supreme_court_delines_to_hear_gay_marrriage_casesIn a surprise move, the US Supreme Court has declined to hear cases challenging court rulings legalising gay marriage in five states.

The result is that the lower court rulings backing same-sex marriage, which opponents had asked the Supreme Court to overturn, will be allowed to stand.

This means that same-sex couples in Utah, Oklahoma, Virginia, Wisconsin and Indiana will soon be able to legally marry, within hours or days.

The court’s decision impacts cases in six other states, which is also expected to result in marriage equality becoming a reality in West Virginia, North Carolina, South Carolina, Kansas, Colorado and Wyoming.

“Any time same-sex couples are extended marriage equality is something to celebrate, and today is a joyous day for thousands of couples across America who will immediately feel the impact of today’s Supreme Court action,” commented Human Rights Campaign President Chad Griffin.

“But let me be clear, the complex and discriminatory patchwork of marriage laws that was prolonged today by the Supreme Court is unsustainable,” he warned. “The only acceptable solution is nationwide marriage equality and we recommit to ourselves to securing that ultimate victory as soon as possible.”

Same-sex marriage is currently legal in 19 US states and could now be extended to 30 states, making it a right in more than half of the nation’s states, representing 60% of the American people.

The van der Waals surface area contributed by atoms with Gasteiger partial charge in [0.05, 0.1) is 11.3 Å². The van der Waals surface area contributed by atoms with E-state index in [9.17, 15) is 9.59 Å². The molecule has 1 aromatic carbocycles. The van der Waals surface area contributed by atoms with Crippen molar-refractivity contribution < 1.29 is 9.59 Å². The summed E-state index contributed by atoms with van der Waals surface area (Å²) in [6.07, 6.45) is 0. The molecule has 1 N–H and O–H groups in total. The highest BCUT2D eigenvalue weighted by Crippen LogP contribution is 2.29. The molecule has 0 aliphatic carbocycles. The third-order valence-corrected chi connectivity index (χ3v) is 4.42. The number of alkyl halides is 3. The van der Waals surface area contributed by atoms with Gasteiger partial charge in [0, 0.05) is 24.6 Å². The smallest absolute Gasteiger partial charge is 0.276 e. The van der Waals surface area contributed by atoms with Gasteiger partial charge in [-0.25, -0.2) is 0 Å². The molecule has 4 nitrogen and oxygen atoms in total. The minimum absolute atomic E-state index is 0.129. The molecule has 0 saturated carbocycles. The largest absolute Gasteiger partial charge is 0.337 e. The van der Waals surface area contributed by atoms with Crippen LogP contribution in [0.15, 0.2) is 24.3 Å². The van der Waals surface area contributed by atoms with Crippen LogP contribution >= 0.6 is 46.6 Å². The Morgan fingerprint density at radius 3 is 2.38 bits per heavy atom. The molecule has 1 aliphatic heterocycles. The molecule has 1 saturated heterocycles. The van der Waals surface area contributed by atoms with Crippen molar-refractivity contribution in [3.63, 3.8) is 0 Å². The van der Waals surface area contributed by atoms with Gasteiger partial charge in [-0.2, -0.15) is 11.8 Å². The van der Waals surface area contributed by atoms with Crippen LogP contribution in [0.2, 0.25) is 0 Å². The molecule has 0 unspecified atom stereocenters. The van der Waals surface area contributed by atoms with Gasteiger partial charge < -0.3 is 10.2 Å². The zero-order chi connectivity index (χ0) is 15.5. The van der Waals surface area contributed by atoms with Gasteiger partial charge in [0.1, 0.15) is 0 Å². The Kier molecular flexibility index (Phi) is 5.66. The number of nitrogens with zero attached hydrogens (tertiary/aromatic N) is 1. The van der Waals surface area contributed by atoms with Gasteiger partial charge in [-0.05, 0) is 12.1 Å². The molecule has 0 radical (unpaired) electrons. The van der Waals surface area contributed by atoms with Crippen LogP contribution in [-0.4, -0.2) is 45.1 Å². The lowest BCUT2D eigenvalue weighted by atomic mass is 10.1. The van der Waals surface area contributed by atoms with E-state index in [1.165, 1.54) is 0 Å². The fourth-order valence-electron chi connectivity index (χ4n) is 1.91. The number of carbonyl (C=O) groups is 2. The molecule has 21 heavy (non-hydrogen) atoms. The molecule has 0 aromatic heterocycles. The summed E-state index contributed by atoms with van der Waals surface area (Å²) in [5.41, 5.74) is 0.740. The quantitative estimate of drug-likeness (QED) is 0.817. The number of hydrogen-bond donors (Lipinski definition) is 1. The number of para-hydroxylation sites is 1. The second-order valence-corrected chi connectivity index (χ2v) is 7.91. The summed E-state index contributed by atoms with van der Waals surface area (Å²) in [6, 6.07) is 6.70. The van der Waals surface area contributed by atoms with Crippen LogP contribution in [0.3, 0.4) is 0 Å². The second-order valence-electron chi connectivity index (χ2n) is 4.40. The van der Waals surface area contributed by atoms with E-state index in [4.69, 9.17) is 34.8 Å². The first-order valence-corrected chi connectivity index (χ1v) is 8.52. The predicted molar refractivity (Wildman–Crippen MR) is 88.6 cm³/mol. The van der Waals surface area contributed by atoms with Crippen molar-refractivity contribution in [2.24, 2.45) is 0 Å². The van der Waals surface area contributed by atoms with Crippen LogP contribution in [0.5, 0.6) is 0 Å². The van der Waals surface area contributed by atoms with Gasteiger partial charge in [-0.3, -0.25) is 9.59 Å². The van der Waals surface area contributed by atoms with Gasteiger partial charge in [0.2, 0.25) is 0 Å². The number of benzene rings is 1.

In light of the news, Griffin called on all federal courts with pending marriage equality cases to address the ongoing legal discrimination faced by committed and loving gay and lesbian couples.

“Thanks to the Supreme Court, there is now sweeping guidance in three federal appellate circuits that declares marriage discrimination flatly unconstitutional. There is no reason under the sun for federal courts not to fast-track all pending marriage cases in light of today’s news,” he said.

“Every argument has been made, every legal dispute has been heard, time and time again—the only thing left is the continued suffering of committed and loving gay and lesbian couples from Mississippi to Montana who are still waiting for justice. They cannot wait anymore, and they shouldn’t have to,” concluded Griffin.


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